With Toyota’s problems piling up, the press has been slow to unearth (quite literally) the latest discovery of The General’s corporate indiscretion, namely several decades of waste dumping at a former Ohio factory, the location of which is now being considered for a new casino.
A state constitutional amendment, passed in last November’s election, sanctioned plans by Penn National Gaming, of Reading, Pennsylvania, to build a casino in downtown Columbus. The company already purchased 24 acres in the city’s “Arena District,” but that land may be put up for sale, as Penn would now like to change the venue to Columbus’ struggling west side, at the former home of GM subsidiary Delphi’s old Franklin Township auto parts factory, which closed in 2007.
Penn has already acquired the 123 acre brownfield site. Before it can proceed, it will have to wait for approval of the change from Ohio voters this May. The potential Hollywood Casino Columbus would be across the street from what is referred to as the emptiest neighborhood in the US, with 70 percent of housing empty, according to AP. Current residents say people are afraid to come near this substantially vacant part of town. Economists debate whether a business like a casino will launch a revival, but the sheer size of the investment suggests it may be a boon for the dilapidated part of town. The new gaming facility would cover 180,000 square feet, contain 4,000 slot machines, 100 table games, and a garage capable of housing 4,000 GM cars (or others) in a pinch. The casino would open in the second half of 2012. If the ballot measure fails in the May election, Penn said it will stick with its downtown plans.
With a $400 million budget, Penn’s casino seems like Columbus’ best hope for resurgence of activity in its west side. The eminent obstacle is what GM and Delphi left behind after 60 years of operations. Penn National Gaming is ultimately responsible for clean up. Penn spokesperson Eric Schippers said, “We’re going to take our time and make sure we understand where the environmental issues may be.” The General’s history is certainly not facilitating efforts.
Penn hired a consultant to review the Ohio EPA’s Delphi file, which includes state and federal inspection reports, surveys, and company reports. The amount of time required to clean up the site ranges from months to years and is a function of the site and the nature of the pollution.
Let’s See How Deep The Rabbit Hole Really Goes
The contents of the file date back to 1981, and thus far reveal that Delphi routinely used harmful substances like barium, chromium, zinc, sulfuric acid, and industrial solvents. Included in the papers is a 1994 Federal EPA survey, which maps three large lagoons, a hazardous waste depot, a coal-fired powerplant, a waste treatment plant, several tanks that stored fuel, lubricants, and chemicals, including methylene chloride which Wikipedia indicates is metabolized by the human body as carbon monoxide. The 16 year old survey also lists locations where Delphi stored used mercury ignition tubes for welders; used light ballasts that contain polychlorinated biphenyl, which Wikipedia notes was banned by Congress in 1979 based on toxicity concerns; and rags soaked in solvents, waste oils, and lubricants. Most significantly, though, this report reveals that GM and Delphi dumped 1,800 tons of waste sludge in the unlined lagoons each year from 1957 until they closed in the 1970s.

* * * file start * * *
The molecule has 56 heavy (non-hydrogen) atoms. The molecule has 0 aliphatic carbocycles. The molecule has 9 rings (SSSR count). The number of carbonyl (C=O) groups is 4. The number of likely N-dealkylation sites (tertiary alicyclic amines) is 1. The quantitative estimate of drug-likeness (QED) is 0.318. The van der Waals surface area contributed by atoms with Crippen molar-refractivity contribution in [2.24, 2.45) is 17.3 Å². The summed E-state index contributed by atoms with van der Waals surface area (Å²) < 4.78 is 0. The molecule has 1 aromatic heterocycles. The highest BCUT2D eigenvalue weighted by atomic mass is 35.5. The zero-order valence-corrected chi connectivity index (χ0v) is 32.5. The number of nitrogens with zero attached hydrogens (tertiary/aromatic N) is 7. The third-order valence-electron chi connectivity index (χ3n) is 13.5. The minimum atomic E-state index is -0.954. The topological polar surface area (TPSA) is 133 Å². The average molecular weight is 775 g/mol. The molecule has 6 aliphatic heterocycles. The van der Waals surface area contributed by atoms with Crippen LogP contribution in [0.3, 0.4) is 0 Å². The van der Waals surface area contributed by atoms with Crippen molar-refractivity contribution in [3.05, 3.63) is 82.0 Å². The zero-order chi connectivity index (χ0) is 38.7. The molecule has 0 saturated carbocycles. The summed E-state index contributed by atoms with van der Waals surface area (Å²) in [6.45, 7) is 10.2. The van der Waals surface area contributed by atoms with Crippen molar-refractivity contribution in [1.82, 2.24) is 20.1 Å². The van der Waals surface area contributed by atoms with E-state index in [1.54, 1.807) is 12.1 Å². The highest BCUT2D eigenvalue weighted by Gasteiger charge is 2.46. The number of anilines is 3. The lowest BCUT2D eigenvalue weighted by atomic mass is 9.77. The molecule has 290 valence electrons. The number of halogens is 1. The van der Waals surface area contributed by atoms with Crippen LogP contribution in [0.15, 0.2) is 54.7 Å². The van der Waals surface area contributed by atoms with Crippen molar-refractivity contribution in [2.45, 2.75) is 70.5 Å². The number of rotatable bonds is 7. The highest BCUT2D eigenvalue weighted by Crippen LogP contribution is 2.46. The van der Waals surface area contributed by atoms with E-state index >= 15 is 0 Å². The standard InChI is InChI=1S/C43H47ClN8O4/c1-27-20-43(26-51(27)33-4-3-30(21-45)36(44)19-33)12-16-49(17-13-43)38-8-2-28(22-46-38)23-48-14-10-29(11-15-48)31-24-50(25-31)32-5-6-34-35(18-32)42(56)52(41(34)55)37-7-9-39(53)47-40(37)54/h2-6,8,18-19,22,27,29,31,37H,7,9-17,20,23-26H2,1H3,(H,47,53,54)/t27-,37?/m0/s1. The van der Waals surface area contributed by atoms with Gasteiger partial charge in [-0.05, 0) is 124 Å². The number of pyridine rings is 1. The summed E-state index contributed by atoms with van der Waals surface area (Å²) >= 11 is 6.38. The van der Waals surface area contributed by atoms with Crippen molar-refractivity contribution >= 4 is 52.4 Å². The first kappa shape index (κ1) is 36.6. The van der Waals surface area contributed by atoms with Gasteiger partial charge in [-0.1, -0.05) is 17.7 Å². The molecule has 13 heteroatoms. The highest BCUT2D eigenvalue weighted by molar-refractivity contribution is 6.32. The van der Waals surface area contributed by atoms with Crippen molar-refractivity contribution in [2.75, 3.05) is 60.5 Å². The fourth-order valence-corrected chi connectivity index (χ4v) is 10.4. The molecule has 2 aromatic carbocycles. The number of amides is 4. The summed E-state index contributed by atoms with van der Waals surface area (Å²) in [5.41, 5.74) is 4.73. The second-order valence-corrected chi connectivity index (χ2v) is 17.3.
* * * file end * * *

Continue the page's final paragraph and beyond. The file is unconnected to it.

State and federal EPA representatives declared the sludge hazardous waste in 1981 and necessitated that GM periodically check the surrounding groundwater for pollution from seepage. GM contracted a consultant to conduct three tests that year, the results of which found arsenic, barium, cadmium, chromium, lead, and mercury in the sludge. As GM paid for the consultant, the official report unsurprisingly concluded that the metals did not pose a threat to groundwater. Consequently, GM successfully persuaded the EPA to declare the sludge ‘non-hazardous’ in 1987. In 2008, the year after the plant closed, Delphi filed closure papers with the Ohio EPA, indicating that the company had removed all of the hazardous materials, and drained chemical tanks. The papers listed the empty tanks as ‘potentially hazardous.’
The crucial question for Penn Gaming is whether the lagoons pose a threat to construction contractors, employees, or clients. The Ohio EPA does have a Voluntary Action program, wherein a developer of polluted land can clean it up in return for contractual agreements barring the government from forcing any future cleanups. Schippers indicated that Penn had not decided whether they would take part in that program, or would apply for a $3 million grant from the Clean Ohio Fund to pay for the cleanup. Such decision will likely be made after their in-house surveys are compiled. None of the solutions seem optimal, but given that it was not Penn’s mess in the first place, some cleanup is better than none.
This column recently argued that The General has a responsibility to remove consumers from unsafe Toyota vehicles, not only because of safety implications, but because Toyota’s handling of the situation exuded deceit and corporate irresponsibility. It is certainly ironic that Toyota’s media nightmare is the only thing that has shielded GM from exposure of its past acts at the Franklin Township plant. As it stands now, GM has been allowed to pass the buck. GM Authority hopes that Penn wins its bid to relocate in the May election, and that all necessary funds will be made available to fully clean the location. At that point, perhaps there will be more media hours available to devote to GM’s environmental record.[Sources: MarketWatch, USA Today, Columbus Dispatch, Columbus Business First]